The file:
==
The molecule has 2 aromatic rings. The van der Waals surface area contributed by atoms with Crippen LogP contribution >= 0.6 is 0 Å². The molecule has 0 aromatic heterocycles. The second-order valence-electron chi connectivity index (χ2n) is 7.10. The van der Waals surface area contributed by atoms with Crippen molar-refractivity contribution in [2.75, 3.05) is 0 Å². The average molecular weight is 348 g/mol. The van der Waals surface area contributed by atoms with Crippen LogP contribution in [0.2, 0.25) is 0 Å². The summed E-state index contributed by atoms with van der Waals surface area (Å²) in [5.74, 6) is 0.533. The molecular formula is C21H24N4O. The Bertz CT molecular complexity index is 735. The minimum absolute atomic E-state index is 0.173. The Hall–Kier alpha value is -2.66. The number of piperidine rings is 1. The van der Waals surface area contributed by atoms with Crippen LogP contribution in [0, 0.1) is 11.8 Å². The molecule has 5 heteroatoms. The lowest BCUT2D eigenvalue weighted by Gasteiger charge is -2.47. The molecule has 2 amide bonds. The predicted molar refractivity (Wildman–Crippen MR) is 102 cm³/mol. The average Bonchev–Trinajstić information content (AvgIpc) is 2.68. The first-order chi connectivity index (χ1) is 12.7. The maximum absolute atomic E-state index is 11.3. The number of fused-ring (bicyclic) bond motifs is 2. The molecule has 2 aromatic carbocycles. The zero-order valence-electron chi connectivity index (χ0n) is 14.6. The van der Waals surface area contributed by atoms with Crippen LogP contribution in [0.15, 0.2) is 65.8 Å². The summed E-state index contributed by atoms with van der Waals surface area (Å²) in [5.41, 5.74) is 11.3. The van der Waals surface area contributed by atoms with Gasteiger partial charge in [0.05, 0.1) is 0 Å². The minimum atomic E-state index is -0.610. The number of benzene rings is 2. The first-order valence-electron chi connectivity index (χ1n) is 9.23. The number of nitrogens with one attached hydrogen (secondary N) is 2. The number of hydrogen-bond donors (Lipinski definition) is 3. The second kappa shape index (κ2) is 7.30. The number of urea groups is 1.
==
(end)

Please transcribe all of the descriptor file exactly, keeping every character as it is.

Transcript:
The molecule has 2 aromatic rings. The van der Waals surface area contributed by atoms with Crippen LogP contribution >= 0.6 is 0 Å². The molecule has 0 aromatic heterocycles. The second-order valence-electron chi connectivity index (χ2n) is 7.10. The van der Waals surface area contributed by atoms with Crippen molar-refractivity contribution in [2.75, 3.05) is 0 Å². The average molecular weight is 348 g/mol. The van der Waals surface area contributed by atoms with Crippen LogP contribution in [0.2, 0.25) is 0 Å². The summed E-state index contributed by atoms with van der Waals surface area (Å²) in [5.74, 6) is 0.533. The molecular formula is C21H24N4O. The Bertz CT molecular complexity index is 735. The minimum absolute atomic E-state index is 0.173. The Hall–Kier alpha value is -2.66. The number of piperidine rings is 1. The van der Waals surface area contributed by atoms with Crippen LogP contribution in [0, 0.1) is 11.8 Å². The molecule has 5 heteroatoms. The lowest BCUT2D eigenvalue weighted by Gasteiger charge is -2.47. The molecule has 2 amide bonds. The predicted molar refractivity (Wildman–Crippen MR) is 102 cm³/mol. The average Bonchev–Trinajstić information content (AvgIpc) is 2.68. The first-order chi connectivity index (χ1) is 12.7. The maximum absolute atomic E-state index is 11.3. The number of fused-ring (bicyclic) bond motifs is 2. The molecule has 2 aromatic carbocycles. The zero-order valence-electron chi connectivity index (χ0n) is 14.6. The van der Waals surface area contributed by atoms with Crippen LogP contribution in [0.15, 0.2) is 65.8 Å². The summed E-state index contributed by atoms with van der Waals surface area (Å²) in [5.41, 5.74) is 11.3. The van der Waals surface area contributed by atoms with Gasteiger partial charge in [0.05, 0.1) is 0 Å². The minimum atomic E-state index is -0.610. The number of benzene rings is 2. The first-order valence-electron chi connectivity index (χ1n) is 9.23. The number of nitrogens with one attached hydrogen (secondary N) is 2. The number of hydrogen-bond donors (Lipinski definition) is 3. The second kappa shape index (κ2) is 7.30. The number of urea groups is 1.